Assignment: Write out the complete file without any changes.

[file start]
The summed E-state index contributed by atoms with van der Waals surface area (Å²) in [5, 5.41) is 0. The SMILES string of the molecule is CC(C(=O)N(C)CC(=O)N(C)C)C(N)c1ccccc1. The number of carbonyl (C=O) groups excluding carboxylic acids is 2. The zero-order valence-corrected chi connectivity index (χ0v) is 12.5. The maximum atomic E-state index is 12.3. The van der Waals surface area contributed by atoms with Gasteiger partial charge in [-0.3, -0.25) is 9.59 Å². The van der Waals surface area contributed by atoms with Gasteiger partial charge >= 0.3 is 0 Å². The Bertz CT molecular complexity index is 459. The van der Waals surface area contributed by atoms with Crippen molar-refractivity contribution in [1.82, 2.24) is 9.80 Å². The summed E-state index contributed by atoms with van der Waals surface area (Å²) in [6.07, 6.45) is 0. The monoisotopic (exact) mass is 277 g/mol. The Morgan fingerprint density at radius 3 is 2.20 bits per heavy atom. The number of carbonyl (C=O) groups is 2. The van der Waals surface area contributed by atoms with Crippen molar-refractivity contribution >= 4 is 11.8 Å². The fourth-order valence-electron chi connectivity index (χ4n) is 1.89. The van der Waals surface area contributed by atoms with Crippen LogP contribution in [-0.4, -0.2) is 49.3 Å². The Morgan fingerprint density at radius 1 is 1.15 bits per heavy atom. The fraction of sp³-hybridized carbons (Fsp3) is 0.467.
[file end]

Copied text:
The summed E-state index contributed by atoms with van der Waals surface area (Å²) in [5, 5.41) is 0. The SMILES string of the molecule is CC(C(=O)N(C)CC(=O)N(C)C)C(N)c1ccccc1. The number of carbonyl (C=O) groups excluding carboxylic acids is 2. The zero-order valence-corrected chi connectivity index (χ0v) is 12.5. The maximum atomic E-state index is 12.3. The van der Waals surface area contributed by atoms with Gasteiger partial charge in [-0.3, -0.25) is 9.59 Å². The van der Waals surface area contributed by atoms with Gasteiger partial charge >= 0.3 is 0 Å². The Bertz CT molecular complexity index is 459. The van der Waals surface area contributed by atoms with Crippen molar-refractivity contribution in [1.82, 2.24) is 9.80 Å². The summed E-state index contributed by atoms with van der Waals surface area (Å²) in [6.07, 6.45) is 0. The monoisotopic (exact) mass is 277 g/mol. The Morgan fingerprint density at radius 3 is 2.20 bits per heavy atom. The number of carbonyl (C=O) groups is 2. The van der Waals surface area contributed by atoms with Crippen molar-refractivity contribution >= 4 is 11.8 Å². The fourth-order valence-electron chi connectivity index (χ4n) is 1.89. The van der Waals surface area contributed by atoms with Crippen LogP contribution in [-0.4, -0.2) is 49.3 Å². The Morgan fingerprint density at radius 1 is 1.15 bits per heavy atom. The fraction of sp³-hybridized carbons (Fsp3) is 0.467.